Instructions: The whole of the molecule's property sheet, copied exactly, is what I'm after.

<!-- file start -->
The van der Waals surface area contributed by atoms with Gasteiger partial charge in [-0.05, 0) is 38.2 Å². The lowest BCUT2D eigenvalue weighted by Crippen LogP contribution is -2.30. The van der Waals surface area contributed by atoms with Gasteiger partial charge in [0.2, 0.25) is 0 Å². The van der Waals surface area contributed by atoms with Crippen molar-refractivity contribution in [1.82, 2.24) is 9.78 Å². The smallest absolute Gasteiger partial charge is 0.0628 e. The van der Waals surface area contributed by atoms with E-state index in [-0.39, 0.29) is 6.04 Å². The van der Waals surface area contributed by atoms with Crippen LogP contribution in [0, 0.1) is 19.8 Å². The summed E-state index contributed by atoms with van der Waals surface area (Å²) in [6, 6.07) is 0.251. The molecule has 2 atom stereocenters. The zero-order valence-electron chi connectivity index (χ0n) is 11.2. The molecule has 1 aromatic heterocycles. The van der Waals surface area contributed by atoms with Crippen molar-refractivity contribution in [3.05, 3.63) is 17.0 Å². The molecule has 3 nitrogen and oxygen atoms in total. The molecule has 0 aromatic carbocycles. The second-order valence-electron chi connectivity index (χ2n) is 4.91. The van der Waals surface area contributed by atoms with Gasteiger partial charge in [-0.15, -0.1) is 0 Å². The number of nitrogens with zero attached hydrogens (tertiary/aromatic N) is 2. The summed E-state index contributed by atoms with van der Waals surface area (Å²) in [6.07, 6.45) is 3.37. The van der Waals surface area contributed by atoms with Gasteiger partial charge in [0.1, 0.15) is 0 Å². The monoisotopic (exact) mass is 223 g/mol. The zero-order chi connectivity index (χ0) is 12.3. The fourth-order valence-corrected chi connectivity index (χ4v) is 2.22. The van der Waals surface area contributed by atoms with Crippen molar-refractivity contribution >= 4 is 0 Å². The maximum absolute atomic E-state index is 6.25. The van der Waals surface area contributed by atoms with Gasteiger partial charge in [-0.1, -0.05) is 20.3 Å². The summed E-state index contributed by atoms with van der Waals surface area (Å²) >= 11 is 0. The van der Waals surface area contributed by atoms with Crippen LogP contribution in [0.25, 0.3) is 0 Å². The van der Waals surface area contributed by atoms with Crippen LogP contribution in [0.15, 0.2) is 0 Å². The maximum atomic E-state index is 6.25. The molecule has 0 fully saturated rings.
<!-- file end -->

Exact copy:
The van der Waals surface area contributed by atoms with Gasteiger partial charge in [-0.05, 0) is 38.2 Å². The lowest BCUT2D eigenvalue weighted by Crippen LogP contribution is -2.30. The van der Waals surface area contributed by atoms with Gasteiger partial charge in [0.2, 0.25) is 0 Å². The van der Waals surface area contributed by atoms with Crippen molar-refractivity contribution in [1.82, 2.24) is 9.78 Å². The smallest absolute Gasteiger partial charge is 0.0628 e. The van der Waals surface area contributed by atoms with E-state index in [-0.39, 0.29) is 6.04 Å². The van der Waals surface area contributed by atoms with Crippen LogP contribution in [0, 0.1) is 19.8 Å². The summed E-state index contributed by atoms with van der Waals surface area (Å²) in [6, 6.07) is 0.251. The molecule has 2 atom stereocenters. The zero-order valence-electron chi connectivity index (χ0n) is 11.2. The molecule has 1 aromatic heterocycles. The van der Waals surface area contributed by atoms with Crippen molar-refractivity contribution in [3.05, 3.63) is 17.0 Å². The molecule has 3 nitrogen and oxygen atoms in total. The molecule has 0 aromatic carbocycles. The second-order valence-electron chi connectivity index (χ2n) is 4.91. The van der Waals surface area contributed by atoms with Gasteiger partial charge in [-0.15, -0.1) is 0 Å². The number of nitrogens with zero attached hydrogens (tertiary/aromatic N) is 2. The summed E-state index contributed by atoms with van der Waals surface area (Å²) in [6.07, 6.45) is 3.37. The van der Waals surface area contributed by atoms with Gasteiger partial charge in [0.1, 0.15) is 0 Å². The monoisotopic (exact) mass is 223 g/mol. The zero-order chi connectivity index (χ0) is 12.3. The fourth-order valence-corrected chi connectivity index (χ4v) is 2.22. The van der Waals surface area contributed by atoms with Crippen molar-refractivity contribution >= 4 is 0 Å². The maximum absolute atomic E-state index is 6.25. The van der Waals surface area contributed by atoms with Gasteiger partial charge in [-0.1, -0.05) is 20.3 Å². The summed E-state index contributed by atoms with van der Waals surface area (Å²) >= 11 is 0. The van der Waals surface area contributed by atoms with Crippen LogP contribution in [0.25, 0.3) is 0 Å². The van der Waals surface area contributed by atoms with Crippen LogP contribution in [0.15, 0.2) is 0 Å². The maximum atomic E-state index is 6.25. The molecule has 0 fully saturated rings.